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Old 11th February 2011, 01:45 AM   #1
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Default Please !!!Help me:( about SMSP

Hi all!
I'm newbie.I don't know much about SMSP,I have a exercise a bout it." Design SMSP with Vout=15V". I hope U'll teach me.
And i want to ask a Question:
LM2577 's a kind of SPSM??
Tks everybody
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Old 11th February 2011, 09:00 AM   #2
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Switched-mode power supply - Wikipedia, the free encyclopedia
Do My Assignment | Do My Homework | Assignment Expert
LM2577 is a DC-DC converter that relies on similar concepts as a SMPS. I guarantee you that if you propose a solution based on an LM2577, you won't pass for that assignment. If you do, the course and/or tutor sucks balls.

This one might actually help: http://focus.ti.com/lit/an/slva001d/slva001d.pdf
Good luck!

Last edited by mastodon; 11th February 2011 at 09:05 AM.
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Old 11th February 2011, 09:40 AM   #3
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Quote:
Originally Posted by mastodon View Post
Switched-mode power supply - Wikipedia, the free encyclopedia
Do My Assignment | Do My Homework | Assignment Expert
LM2577 is a DC-DC converter that relies on similar concepts as a SMPS. I guarantee you that if you propose a solution based on an LM2577, you won't pass for that assignment. If you do, the course and/or tutor sucks balls.

This one might actually help: http://focus.ti.com/lit/an/slva001d/slva001d.pdf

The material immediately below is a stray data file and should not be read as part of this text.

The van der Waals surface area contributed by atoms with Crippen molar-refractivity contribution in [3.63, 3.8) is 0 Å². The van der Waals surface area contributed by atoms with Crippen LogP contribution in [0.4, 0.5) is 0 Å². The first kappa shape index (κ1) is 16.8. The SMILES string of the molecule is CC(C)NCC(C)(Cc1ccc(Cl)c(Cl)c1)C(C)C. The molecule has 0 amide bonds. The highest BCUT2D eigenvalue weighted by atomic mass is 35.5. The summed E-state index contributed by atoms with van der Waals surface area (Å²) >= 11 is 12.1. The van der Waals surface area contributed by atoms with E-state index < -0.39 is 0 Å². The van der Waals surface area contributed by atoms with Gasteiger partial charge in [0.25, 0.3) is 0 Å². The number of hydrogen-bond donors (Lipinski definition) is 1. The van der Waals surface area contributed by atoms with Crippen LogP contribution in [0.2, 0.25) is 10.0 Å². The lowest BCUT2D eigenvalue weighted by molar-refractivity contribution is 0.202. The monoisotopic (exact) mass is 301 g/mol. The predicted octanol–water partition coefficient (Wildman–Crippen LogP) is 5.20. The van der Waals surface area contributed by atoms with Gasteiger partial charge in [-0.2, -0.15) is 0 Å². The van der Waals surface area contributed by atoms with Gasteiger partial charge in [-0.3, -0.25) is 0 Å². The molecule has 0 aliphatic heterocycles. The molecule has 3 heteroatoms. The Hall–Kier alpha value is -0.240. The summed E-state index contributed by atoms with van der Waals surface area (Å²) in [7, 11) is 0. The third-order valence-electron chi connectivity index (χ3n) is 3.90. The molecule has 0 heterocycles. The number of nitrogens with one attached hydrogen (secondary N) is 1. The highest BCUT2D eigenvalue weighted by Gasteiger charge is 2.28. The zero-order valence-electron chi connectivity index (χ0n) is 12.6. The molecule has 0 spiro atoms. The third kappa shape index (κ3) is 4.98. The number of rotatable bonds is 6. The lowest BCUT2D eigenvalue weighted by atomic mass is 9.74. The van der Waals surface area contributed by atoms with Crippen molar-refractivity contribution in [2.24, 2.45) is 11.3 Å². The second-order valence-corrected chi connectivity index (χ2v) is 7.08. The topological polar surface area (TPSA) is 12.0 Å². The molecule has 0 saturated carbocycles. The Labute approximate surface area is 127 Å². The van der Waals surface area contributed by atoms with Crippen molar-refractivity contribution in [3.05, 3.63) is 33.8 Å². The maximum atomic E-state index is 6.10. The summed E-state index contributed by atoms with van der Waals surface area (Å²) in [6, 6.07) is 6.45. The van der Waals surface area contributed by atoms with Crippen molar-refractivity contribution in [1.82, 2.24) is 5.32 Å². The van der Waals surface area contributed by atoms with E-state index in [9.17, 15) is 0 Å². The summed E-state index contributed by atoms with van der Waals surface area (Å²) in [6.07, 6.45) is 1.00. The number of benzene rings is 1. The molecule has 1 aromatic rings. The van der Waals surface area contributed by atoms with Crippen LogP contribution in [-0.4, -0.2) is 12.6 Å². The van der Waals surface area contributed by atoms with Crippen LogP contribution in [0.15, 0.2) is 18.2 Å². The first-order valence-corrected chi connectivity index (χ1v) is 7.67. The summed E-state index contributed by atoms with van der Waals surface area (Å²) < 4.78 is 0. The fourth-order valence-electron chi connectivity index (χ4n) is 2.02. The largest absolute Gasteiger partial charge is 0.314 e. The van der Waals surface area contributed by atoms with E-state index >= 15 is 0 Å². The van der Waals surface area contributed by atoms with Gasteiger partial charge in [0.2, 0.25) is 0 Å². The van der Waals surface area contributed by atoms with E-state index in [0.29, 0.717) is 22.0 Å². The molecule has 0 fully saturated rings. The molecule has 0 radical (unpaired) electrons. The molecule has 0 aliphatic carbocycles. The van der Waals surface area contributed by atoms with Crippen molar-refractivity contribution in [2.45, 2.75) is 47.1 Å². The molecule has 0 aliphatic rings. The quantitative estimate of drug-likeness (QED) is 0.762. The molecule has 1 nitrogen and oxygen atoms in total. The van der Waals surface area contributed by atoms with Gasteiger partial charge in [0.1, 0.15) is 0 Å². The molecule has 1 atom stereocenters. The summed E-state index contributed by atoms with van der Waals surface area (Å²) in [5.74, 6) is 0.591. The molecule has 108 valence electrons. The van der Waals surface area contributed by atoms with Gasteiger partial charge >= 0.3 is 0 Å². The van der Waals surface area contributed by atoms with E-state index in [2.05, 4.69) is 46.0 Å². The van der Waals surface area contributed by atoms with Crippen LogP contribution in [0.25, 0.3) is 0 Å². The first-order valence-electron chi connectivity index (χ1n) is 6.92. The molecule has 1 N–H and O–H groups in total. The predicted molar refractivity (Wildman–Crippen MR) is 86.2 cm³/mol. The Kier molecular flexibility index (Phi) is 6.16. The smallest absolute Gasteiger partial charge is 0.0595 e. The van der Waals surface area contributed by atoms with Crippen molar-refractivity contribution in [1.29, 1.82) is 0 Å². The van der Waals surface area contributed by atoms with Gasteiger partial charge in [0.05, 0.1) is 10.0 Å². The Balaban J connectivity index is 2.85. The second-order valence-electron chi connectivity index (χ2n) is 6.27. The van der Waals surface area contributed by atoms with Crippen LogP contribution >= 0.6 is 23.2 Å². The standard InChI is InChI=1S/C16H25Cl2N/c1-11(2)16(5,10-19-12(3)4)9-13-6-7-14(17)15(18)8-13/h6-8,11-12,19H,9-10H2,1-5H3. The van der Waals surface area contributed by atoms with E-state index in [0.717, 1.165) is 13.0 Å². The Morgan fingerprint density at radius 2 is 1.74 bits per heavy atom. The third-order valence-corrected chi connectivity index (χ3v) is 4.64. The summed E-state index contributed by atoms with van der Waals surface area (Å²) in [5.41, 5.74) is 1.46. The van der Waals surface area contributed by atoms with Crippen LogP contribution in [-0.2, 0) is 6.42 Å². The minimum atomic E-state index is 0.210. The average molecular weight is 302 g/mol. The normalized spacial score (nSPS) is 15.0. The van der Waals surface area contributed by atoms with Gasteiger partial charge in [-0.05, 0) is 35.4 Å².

Good luck!
Tks very much,U can share document about" Boost mode Calculator",can't U?
I want to know more about Boost mode,tks
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Old 11th February 2011, 09:53 AM   #4
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Google offline in your parts of the world, is it?

Switching-Mode Power Supply Design Tutorial Table of Contents

As for me, from here, you're on your own.
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Old 11th February 2011, 11:06 AM   #5
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Originally Posted by mastodon View Post
Google offline in your parts of the world, is it?

Switching-Mode Power Supply Design Tutorial Table of Contents

As for me, from here, you're on your own.
tks
I have private message for U,
I hope U'll help me
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Old 11th February 2011, 11:18 AM   #6
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What level are you at ?

SMPS design can be VERY complicated or VERY simple, depending on whether you are studying at grad level or high school level.

At high school level your tutor may be satisfied with a simple "Buck Regulator".

At grad level he may be expecting something more elaborate.

+15V

What is your starting voltage ?

What current output do you require ?


Your opening comment is as vague as walking into a car dealership and saying that you want a car that sits four people.
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Old 11th February 2011, 11:23 AM   #7
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Originally Posted by Andy5112405 View Post
What level are you at ?

SMPS design can be VERY complicated or VERY simple, depending on whether you are studying at grad level or high school level.